It was 6 a.m. on a Monday in December in 2017 when Akayed Ullah left his Brooklyn apartment with a homemade pipe bomb packed with metal screws strapped to his chest. He headed into the 18th Avenue subway station, boarded an F train and took it to Jay Street MetroTech.
There, he changed to an A train and while riding into Manhattan, he posted a message on Facebook: “O Trump you fail to protect your nation.”
Mr. Ullah got off at Port Authority and entered the crowded underground passageway that runs toward Times Square. There, as he walked, he detonated the bomb, setting off a blast that filled the tunnel with smoke and sent thousands of commuters fleeing.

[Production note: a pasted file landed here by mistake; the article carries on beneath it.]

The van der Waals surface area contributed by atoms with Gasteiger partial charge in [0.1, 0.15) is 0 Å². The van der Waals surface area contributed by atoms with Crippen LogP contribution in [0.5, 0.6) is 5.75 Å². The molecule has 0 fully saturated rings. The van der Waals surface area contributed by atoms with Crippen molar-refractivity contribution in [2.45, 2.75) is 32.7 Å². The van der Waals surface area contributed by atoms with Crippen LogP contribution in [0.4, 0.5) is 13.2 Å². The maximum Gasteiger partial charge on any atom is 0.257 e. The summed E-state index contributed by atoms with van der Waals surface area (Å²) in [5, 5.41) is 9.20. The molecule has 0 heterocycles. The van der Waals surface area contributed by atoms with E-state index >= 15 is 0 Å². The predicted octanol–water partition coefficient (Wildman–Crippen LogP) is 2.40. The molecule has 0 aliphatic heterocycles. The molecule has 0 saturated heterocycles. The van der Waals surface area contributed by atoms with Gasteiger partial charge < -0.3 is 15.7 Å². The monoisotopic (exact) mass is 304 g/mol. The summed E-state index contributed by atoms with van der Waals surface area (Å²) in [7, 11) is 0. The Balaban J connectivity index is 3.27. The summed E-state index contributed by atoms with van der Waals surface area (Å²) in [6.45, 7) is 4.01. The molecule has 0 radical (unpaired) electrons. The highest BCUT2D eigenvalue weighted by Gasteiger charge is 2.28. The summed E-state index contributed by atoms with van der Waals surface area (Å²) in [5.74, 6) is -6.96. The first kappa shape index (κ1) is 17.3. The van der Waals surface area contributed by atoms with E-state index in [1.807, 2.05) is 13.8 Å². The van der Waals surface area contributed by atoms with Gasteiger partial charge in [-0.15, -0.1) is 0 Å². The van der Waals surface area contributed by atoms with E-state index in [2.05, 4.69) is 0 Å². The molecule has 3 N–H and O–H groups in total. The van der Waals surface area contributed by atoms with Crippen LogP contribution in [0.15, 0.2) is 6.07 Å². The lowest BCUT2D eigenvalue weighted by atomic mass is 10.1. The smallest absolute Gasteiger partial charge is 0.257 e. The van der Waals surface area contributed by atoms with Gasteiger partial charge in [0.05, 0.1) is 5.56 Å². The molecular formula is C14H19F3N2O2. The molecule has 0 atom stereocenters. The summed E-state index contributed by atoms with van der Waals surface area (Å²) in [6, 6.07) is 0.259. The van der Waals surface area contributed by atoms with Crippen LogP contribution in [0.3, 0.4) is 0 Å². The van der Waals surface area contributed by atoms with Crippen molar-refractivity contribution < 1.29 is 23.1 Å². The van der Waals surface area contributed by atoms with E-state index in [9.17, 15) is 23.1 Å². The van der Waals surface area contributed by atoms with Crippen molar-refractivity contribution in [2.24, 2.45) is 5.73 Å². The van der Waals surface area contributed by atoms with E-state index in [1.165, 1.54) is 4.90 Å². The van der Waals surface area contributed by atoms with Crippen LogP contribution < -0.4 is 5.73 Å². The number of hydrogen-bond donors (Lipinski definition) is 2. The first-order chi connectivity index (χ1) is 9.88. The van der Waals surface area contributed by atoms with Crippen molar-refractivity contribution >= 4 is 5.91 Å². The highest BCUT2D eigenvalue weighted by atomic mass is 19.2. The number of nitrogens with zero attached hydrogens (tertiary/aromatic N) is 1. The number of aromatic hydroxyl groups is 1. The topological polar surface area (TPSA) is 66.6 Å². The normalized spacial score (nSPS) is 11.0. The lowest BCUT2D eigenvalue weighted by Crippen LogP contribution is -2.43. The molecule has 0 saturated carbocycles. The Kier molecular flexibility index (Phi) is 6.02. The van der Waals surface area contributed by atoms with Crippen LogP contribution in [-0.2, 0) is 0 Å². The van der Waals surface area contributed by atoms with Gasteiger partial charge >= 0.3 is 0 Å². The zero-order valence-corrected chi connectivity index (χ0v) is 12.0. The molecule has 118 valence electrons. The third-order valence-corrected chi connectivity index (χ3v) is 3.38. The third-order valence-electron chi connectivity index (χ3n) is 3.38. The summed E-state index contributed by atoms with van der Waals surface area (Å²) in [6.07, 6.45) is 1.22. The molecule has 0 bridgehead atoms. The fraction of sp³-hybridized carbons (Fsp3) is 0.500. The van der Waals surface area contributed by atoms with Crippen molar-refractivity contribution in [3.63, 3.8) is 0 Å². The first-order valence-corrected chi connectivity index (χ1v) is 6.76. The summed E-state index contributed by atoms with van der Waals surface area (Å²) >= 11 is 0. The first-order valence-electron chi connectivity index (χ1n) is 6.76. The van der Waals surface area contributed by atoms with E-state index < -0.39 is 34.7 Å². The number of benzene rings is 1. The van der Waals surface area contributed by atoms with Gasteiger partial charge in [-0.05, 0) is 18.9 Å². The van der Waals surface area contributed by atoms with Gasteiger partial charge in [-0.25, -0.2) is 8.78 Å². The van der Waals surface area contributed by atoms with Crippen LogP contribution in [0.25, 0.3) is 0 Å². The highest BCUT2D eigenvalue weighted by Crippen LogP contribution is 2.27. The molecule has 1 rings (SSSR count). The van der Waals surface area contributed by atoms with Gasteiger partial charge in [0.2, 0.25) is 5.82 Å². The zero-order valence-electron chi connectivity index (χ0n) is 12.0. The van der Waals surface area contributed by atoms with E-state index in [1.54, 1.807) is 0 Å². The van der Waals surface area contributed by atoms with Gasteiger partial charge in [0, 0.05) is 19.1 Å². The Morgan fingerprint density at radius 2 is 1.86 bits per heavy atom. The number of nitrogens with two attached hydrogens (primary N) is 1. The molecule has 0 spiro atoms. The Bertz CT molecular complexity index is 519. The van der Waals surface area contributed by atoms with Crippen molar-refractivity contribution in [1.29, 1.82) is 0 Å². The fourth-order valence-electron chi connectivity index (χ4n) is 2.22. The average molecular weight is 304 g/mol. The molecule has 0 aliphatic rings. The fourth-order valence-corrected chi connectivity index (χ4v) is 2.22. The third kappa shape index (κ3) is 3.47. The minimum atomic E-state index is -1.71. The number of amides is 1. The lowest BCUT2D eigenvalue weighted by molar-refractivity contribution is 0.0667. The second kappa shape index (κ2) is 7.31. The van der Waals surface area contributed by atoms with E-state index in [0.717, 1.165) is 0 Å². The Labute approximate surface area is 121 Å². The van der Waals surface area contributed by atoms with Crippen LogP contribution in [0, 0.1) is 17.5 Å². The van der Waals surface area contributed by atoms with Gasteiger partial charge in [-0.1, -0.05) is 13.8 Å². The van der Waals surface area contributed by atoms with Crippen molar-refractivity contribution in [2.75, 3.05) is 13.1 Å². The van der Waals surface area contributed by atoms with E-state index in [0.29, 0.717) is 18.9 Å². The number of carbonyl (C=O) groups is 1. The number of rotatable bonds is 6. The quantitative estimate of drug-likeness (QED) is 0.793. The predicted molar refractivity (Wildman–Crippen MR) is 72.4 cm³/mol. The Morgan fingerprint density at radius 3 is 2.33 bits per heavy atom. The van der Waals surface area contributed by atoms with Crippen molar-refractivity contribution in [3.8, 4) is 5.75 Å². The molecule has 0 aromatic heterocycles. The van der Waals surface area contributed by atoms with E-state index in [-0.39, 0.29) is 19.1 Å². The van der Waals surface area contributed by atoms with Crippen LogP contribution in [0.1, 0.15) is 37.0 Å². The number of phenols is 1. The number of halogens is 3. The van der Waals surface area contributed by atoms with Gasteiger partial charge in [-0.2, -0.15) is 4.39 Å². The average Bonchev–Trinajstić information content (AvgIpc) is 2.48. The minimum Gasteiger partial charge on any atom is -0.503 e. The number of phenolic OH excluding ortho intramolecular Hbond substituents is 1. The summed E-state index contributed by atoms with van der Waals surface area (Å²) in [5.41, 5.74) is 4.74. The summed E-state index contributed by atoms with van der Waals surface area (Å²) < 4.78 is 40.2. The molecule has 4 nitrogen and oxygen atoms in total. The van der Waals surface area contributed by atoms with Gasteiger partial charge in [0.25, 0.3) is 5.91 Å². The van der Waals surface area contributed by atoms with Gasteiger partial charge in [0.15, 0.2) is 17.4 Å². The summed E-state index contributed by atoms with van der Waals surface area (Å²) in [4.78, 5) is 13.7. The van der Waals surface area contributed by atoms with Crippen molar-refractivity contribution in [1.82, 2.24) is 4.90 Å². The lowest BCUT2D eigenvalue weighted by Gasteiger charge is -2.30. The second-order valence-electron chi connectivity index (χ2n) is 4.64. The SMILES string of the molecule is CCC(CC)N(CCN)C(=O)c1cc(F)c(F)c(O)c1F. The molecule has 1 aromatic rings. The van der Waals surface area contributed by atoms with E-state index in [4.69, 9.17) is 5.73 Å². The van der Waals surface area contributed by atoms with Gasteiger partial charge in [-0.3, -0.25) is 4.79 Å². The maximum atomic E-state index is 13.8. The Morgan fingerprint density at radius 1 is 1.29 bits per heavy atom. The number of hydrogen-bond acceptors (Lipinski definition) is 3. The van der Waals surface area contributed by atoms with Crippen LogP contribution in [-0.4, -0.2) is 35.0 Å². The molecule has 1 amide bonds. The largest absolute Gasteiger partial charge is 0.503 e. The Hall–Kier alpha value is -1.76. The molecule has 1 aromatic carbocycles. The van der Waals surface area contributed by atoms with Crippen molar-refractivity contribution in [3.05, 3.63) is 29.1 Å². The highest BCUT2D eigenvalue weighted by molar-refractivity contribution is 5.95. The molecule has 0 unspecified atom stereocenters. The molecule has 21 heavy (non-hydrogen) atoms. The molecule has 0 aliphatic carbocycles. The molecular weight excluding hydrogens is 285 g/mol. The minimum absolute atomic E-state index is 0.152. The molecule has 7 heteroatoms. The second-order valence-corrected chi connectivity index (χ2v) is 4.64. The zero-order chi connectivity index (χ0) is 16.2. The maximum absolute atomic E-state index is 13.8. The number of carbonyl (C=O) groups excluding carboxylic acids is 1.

It was, the authorities have said, nothing short of a miracle that Mr. Ullah, an immigrant from Bangladesh, did not kill anyone. The makeshift bomb malfunctioned, seriously injuring him and sending shrapnel into the leg of a nearby pedestrian. Some victims experienced partial hearing loss. They and others were traumatized and suffered lasting emotional damage, the government said.
On Thursday, Mr. Ullah, 31, was sentenced to life imprisonment by a federal judge who rejected his request for mercy.
“This was a calculated, premeditated decision to kill as many people as you could,” the judge, Richard J. Sullivan, said, “all in the name of an organization that is dedicated to spreading terror.”
The fact that Mr. Ullah had failed to execute his plan did not make him any less culpable or his intent less sinister, the judge said.
Click here to read more.
SOURCE: The New York Times, Benjamin Weiser